Indian Express maintains it went to press only after it verified the authenticity of the VCD. According to editor-in-chief Shekhar Gupta, "The Indian Express, as part of its ongoing investigative coverage of the elections, gathers information from a variety of sources. The VCD was received by us and because it featured images of Union minister Dilip Singh Judeo—in charge of a key ministry—allegedly receiving cash, we decided to investigate it. For, our readers have the right to know. We obviously put it through due repertorial rigour, cross-checking the images and got back to the minister, to his party president, his party's general-secretary and the Chhattisgarh chief minister."
The Express insists that the source of its report is of marginal importance. But BJP leaders say the identity of the source is critical in this case because of the timing of the VCD's release. It was made available to the Express a fortnight before the assembly elections in the state and its contents were such that they could influence election results in Chhattisgarh in particular and in the other states where assembly elections are to be held. DPM L.K. Advani noted that the difference between this sting operation and the one done by Tehelka was that in the latter case the identity of those who carried out the operation was known. In the Judeo case, however, it is shrouded in mystery.
Senior BJP leaders admit in private that Judeo, a man who loves the good things in life, was guilty of accepting money, and that it cannot be justified irrespective of the motive of the sting operators. But they reiterate that the operation's only purpose was to embarrass and damage the BJP just before the assembly elections. Says a BJP leader, "It is a larger game plan which involves not just this election but also the general elections. One hears there are two more tapes involving the BJP leaders. I've been checking with them. They say they're innocent." The rss too sees a hidden agenda. Says spokesperson Ram Madhav: "This is a conspiracy involving Christian missionaries and the Congress. But one also hears other interests are involved. The full truth will come out after the CBI completes its investigations."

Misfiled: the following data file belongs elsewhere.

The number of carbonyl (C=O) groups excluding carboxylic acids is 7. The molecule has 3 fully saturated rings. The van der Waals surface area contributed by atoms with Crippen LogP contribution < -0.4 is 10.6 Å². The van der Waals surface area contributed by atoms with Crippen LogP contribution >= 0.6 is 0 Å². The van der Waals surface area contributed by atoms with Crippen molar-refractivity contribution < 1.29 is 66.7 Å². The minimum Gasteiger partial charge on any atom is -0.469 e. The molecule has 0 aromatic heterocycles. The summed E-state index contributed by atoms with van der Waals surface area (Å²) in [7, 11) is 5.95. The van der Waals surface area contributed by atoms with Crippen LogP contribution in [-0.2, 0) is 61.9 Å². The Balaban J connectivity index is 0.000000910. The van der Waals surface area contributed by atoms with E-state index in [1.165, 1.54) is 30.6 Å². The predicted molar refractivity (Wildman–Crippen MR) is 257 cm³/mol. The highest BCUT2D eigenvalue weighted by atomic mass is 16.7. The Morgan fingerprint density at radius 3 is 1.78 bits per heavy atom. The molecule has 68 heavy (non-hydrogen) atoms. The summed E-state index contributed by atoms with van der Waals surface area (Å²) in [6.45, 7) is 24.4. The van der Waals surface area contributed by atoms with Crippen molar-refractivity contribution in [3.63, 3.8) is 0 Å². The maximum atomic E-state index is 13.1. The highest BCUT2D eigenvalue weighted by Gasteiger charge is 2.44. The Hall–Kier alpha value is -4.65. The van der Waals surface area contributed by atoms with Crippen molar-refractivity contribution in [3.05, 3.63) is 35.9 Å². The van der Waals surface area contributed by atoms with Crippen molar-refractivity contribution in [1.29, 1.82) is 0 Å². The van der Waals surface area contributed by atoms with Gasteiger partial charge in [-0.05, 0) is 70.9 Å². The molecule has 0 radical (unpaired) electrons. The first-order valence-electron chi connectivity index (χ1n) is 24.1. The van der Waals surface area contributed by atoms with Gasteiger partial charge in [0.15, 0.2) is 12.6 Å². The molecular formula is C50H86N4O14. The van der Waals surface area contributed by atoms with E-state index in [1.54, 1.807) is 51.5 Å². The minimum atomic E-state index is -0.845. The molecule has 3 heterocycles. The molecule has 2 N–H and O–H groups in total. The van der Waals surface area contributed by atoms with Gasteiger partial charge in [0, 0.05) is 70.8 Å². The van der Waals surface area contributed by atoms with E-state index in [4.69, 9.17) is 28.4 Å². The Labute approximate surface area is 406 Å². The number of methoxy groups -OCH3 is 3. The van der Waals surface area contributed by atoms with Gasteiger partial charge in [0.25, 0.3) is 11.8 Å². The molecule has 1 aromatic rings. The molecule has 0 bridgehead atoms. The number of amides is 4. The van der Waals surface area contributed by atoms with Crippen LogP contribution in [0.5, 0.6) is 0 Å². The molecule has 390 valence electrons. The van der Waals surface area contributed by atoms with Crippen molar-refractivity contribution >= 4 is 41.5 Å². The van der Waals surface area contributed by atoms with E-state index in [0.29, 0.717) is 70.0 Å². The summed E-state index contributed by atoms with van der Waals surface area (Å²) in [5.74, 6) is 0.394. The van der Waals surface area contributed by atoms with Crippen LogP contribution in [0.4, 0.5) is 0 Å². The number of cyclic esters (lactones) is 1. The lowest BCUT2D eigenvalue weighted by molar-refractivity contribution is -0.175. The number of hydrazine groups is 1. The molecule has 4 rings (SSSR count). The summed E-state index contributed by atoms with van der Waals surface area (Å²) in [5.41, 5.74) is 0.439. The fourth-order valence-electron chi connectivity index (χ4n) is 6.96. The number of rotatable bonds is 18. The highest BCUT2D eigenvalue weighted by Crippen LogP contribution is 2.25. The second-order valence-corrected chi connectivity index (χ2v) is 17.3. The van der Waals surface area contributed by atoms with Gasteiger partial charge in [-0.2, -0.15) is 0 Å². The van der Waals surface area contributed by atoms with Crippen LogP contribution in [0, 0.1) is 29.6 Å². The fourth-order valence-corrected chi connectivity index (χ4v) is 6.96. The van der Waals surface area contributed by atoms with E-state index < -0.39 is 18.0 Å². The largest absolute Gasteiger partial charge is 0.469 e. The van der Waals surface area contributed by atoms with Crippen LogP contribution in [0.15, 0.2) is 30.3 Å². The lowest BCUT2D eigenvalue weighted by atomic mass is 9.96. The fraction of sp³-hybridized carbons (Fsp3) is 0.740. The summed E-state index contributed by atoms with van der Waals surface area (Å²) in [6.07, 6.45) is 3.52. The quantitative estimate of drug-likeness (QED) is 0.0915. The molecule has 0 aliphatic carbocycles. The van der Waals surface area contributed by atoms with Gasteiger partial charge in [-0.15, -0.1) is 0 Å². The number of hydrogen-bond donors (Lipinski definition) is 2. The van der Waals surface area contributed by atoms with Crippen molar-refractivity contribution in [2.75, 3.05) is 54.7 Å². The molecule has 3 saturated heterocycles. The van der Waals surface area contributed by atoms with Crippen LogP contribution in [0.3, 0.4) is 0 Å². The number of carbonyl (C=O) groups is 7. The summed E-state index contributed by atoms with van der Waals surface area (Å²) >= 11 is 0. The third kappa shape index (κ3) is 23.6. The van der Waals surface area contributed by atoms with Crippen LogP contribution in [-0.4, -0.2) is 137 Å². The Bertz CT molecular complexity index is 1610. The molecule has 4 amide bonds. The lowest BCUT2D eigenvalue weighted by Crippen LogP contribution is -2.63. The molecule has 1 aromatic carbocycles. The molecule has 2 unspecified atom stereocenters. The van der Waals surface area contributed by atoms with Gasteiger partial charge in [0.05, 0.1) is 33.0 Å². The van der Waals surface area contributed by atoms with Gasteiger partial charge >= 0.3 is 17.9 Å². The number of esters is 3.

The entire episode has clearly stumped Judeo, the Raja of Jashpur, famed in the BJP and the Sangh parivar for his Ghar Vapsi programme seeking to "reconvert" Christian tribals to Hinduism.He is, in fact, just the sort of man who would walk into a trap. Advani, who landed in the state capital Raipur the day after the scandal broke, had this to say: "Perhaps this is the first time that politics has been reduced to the level of a sting operation. The CBI will not only investigate the charges against Judeo but also who made the tape," he said.